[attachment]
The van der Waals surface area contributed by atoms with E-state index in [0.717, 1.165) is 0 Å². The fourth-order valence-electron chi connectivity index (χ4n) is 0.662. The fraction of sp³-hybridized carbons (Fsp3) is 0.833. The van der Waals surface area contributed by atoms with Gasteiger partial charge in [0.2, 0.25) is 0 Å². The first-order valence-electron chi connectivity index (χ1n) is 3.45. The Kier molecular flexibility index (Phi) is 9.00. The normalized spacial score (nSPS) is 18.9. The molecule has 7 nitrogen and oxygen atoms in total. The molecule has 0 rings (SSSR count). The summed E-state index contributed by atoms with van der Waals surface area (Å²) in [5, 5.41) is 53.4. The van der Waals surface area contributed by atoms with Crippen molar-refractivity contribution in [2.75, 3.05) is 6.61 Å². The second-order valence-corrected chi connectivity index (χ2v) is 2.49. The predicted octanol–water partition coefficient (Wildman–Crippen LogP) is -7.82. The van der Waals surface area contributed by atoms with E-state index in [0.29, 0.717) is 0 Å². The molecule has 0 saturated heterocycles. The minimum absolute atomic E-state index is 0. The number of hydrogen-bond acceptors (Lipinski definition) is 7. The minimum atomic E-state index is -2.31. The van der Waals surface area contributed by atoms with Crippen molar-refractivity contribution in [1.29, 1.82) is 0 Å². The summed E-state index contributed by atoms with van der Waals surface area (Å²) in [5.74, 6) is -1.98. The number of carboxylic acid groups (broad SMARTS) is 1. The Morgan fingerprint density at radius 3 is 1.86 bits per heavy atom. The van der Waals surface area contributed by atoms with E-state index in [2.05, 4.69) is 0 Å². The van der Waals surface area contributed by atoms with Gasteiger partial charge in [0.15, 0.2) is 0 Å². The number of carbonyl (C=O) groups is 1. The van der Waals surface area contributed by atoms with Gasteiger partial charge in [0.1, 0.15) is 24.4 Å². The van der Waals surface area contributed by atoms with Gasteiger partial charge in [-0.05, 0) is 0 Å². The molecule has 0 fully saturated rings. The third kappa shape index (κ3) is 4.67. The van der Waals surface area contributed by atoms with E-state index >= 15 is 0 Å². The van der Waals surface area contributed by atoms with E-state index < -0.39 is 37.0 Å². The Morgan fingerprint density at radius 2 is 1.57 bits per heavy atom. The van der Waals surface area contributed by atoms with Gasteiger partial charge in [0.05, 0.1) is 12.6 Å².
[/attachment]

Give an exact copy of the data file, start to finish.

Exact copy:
The van der Waals surface area contributed by atoms with E-state index in [0.717, 1.165) is 0 Å². The fourth-order valence-electron chi connectivity index (χ4n) is 0.662. The fraction of sp³-hybridized carbons (Fsp3) is 0.833. The van der Waals surface area contributed by atoms with Gasteiger partial charge in [0.2, 0.25) is 0 Å². The first-order valence-electron chi connectivity index (χ1n) is 3.45. The Kier molecular flexibility index (Phi) is 9.00. The normalized spacial score (nSPS) is 18.9. The molecule has 7 nitrogen and oxygen atoms in total. The molecule has 0 rings (SSSR count). The summed E-state index contributed by atoms with van der Waals surface area (Å²) in [5, 5.41) is 53.4. The van der Waals surface area contributed by atoms with Crippen molar-refractivity contribution in [2.75, 3.05) is 6.61 Å². The second-order valence-corrected chi connectivity index (χ2v) is 2.49. The predicted octanol–water partition coefficient (Wildman–Crippen LogP) is -7.82. The van der Waals surface area contributed by atoms with E-state index in [0.29, 0.717) is 0 Å². The molecule has 0 saturated heterocycles. The minimum absolute atomic E-state index is 0. The number of hydrogen-bond acceptors (Lipinski definition) is 7. The minimum atomic E-state index is -2.31. The van der Waals surface area contributed by atoms with Crippen molar-refractivity contribution in [1.29, 1.82) is 0 Å². The summed E-state index contributed by atoms with van der Waals surface area (Å²) in [5.74, 6) is -1.98. The number of carboxylic acid groups (broad SMARTS) is 1. The Morgan fingerprint density at radius 3 is 1.86 bits per heavy atom. The van der Waals surface area contributed by atoms with E-state index in [2.05, 4.69) is 0 Å². The van der Waals surface area contributed by atoms with Gasteiger partial charge in [0.15, 0.2) is 0 Å². The number of carbonyl (C=O) groups is 1. The van der Waals surface area contributed by atoms with Gasteiger partial charge in [0.1, 0.15) is 24.4 Å². The van der Waals surface area contributed by atoms with Gasteiger partial charge in [-0.05, 0) is 0 Å². The molecule has 0 fully saturated rings. The third kappa shape index (κ3) is 4.67. The van der Waals surface area contributed by atoms with E-state index >= 15 is 0 Å². The van der Waals surface area contributed by atoms with E-state index < -0.39 is 37.0 Å². The Morgan fingerprint density at radius 2 is 1.57 bits per heavy atom. The van der Waals surface area contributed by atoms with Gasteiger partial charge in [0.05, 0.1) is 12.6 Å².